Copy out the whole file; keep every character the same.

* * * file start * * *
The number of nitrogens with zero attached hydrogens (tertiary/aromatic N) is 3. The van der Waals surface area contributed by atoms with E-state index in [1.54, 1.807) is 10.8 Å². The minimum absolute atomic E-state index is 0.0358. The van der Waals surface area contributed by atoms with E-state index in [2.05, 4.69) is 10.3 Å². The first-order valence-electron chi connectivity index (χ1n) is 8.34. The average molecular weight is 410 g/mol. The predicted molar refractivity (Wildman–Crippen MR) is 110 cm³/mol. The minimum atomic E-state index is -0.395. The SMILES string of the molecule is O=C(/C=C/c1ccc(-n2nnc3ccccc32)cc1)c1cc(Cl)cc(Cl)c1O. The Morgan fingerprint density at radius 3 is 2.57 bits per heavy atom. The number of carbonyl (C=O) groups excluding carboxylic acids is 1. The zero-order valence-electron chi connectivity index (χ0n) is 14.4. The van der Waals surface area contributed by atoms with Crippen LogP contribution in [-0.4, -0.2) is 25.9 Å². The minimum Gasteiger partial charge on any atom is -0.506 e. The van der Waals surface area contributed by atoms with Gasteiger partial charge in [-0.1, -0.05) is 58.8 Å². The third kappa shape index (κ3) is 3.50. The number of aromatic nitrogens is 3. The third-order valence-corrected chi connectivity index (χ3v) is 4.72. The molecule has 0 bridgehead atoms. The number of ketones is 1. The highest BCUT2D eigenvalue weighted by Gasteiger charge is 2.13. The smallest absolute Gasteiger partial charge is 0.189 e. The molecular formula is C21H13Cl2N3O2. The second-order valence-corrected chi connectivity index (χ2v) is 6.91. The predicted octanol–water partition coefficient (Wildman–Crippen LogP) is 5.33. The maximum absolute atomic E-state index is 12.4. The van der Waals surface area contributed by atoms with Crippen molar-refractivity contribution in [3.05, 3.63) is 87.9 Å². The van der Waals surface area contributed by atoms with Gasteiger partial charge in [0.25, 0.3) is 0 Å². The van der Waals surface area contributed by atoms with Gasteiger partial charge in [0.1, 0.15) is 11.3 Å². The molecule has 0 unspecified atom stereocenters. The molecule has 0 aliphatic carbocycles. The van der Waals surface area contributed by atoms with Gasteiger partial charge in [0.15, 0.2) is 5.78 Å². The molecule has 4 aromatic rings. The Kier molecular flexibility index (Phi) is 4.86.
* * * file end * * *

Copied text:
The number of nitrogens with zero attached hydrogens (tertiary/aromatic N) is 3. The van der Waals surface area contributed by atoms with E-state index in [1.54, 1.807) is 10.8 Å². The minimum absolute atomic E-state index is 0.0358. The van der Waals surface area contributed by atoms with E-state index in [2.05, 4.69) is 10.3 Å². The first-order valence-electron chi connectivity index (χ1n) is 8.34. The average molecular weight is 410 g/mol. The predicted molar refractivity (Wildman–Crippen MR) is 110 cm³/mol. The minimum atomic E-state index is -0.395. The SMILES string of the molecule is O=C(/C=C/c1ccc(-n2nnc3ccccc32)cc1)c1cc(Cl)cc(Cl)c1O. The Morgan fingerprint density at radius 3 is 2.57 bits per heavy atom. The number of carbonyl (C=O) groups excluding carboxylic acids is 1. The zero-order valence-electron chi connectivity index (χ0n) is 14.4. The van der Waals surface area contributed by atoms with Crippen LogP contribution in [-0.4, -0.2) is 25.9 Å². The minimum Gasteiger partial charge on any atom is -0.506 e. The van der Waals surface area contributed by atoms with Gasteiger partial charge in [-0.1, -0.05) is 58.8 Å². The third kappa shape index (κ3) is 3.50. The number of aromatic nitrogens is 3. The third-order valence-corrected chi connectivity index (χ3v) is 4.72. The molecule has 0 bridgehead atoms. The number of ketones is 1. The highest BCUT2D eigenvalue weighted by Gasteiger charge is 2.13. The smallest absolute Gasteiger partial charge is 0.189 e. The molecular formula is C21H13Cl2N3O2. The second-order valence-corrected chi connectivity index (χ2v) is 6.91. The predicted octanol–water partition coefficient (Wildman–Crippen LogP) is 5.33. The maximum absolute atomic E-state index is 12.4. The van der Waals surface area contributed by atoms with Crippen molar-refractivity contribution in [3.05, 3.63) is 87.9 Å². The van der Waals surface area contributed by atoms with Gasteiger partial charge in [0.25, 0.3) is 0 Å². The van der Waals surface area contributed by atoms with Gasteiger partial charge in [0.1, 0.15) is 11.3 Å². The molecule has 0 unspecified atom stereocenters. The molecule has 0 aliphatic carbocycles. The van der Waals surface area contributed by atoms with Gasteiger partial charge in [0.15, 0.2) is 5.78 Å². The molecule has 4 aromatic rings. The Kier molecular flexibility index (Phi) is 4.86.